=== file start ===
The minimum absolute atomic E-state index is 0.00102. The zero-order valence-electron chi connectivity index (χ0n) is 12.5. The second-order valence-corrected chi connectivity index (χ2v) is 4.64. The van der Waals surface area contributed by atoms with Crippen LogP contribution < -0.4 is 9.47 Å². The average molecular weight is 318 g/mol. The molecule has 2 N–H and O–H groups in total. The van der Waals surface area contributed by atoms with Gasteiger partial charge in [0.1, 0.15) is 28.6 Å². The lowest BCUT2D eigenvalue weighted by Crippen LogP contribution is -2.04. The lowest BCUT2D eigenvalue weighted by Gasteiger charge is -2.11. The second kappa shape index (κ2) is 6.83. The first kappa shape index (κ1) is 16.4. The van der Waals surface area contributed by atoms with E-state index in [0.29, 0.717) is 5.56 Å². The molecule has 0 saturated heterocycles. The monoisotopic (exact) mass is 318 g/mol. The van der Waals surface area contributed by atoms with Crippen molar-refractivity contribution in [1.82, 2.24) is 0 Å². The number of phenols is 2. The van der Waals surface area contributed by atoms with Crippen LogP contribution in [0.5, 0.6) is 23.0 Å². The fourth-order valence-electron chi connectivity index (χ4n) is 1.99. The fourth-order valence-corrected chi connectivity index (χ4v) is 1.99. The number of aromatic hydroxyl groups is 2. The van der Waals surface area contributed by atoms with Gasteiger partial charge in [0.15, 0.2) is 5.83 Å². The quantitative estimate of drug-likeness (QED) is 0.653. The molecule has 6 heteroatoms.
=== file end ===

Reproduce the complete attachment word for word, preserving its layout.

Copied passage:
The minimum absolute atomic E-state index is 0.00102. The zero-order valence-electron chi connectivity index (χ0n) is 12.5. The second-order valence-corrected chi connectivity index (χ2v) is 4.64. The van der Waals surface area contributed by atoms with Crippen LogP contribution < -0.4 is 9.47 Å². The average molecular weight is 318 g/mol. The molecule has 2 N–H and O–H groups in total. The van der Waals surface area contributed by atoms with Gasteiger partial charge in [0.1, 0.15) is 28.6 Å². The lowest BCUT2D eigenvalue weighted by Crippen LogP contribution is -2.04. The lowest BCUT2D eigenvalue weighted by Gasteiger charge is -2.11. The second kappa shape index (κ2) is 6.83. The first kappa shape index (κ1) is 16.4. The van der Waals surface area contributed by atoms with E-state index in [0.29, 0.717) is 5.56 Å². The molecule has 0 saturated heterocycles. The monoisotopic (exact) mass is 318 g/mol. The van der Waals surface area contributed by atoms with Crippen molar-refractivity contribution in [1.82, 2.24) is 0 Å². The number of phenols is 2. The van der Waals surface area contributed by atoms with Crippen LogP contribution in [0.5, 0.6) is 23.0 Å². The fourth-order valence-electron chi connectivity index (χ4n) is 1.99. The fourth-order valence-corrected chi connectivity index (χ4v) is 1.99. The number of aromatic hydroxyl groups is 2. The van der Waals surface area contributed by atoms with Gasteiger partial charge in [0.15, 0.2) is 5.83 Å². The quantitative estimate of drug-likeness (QED) is 0.653. The molecule has 6 heteroatoms.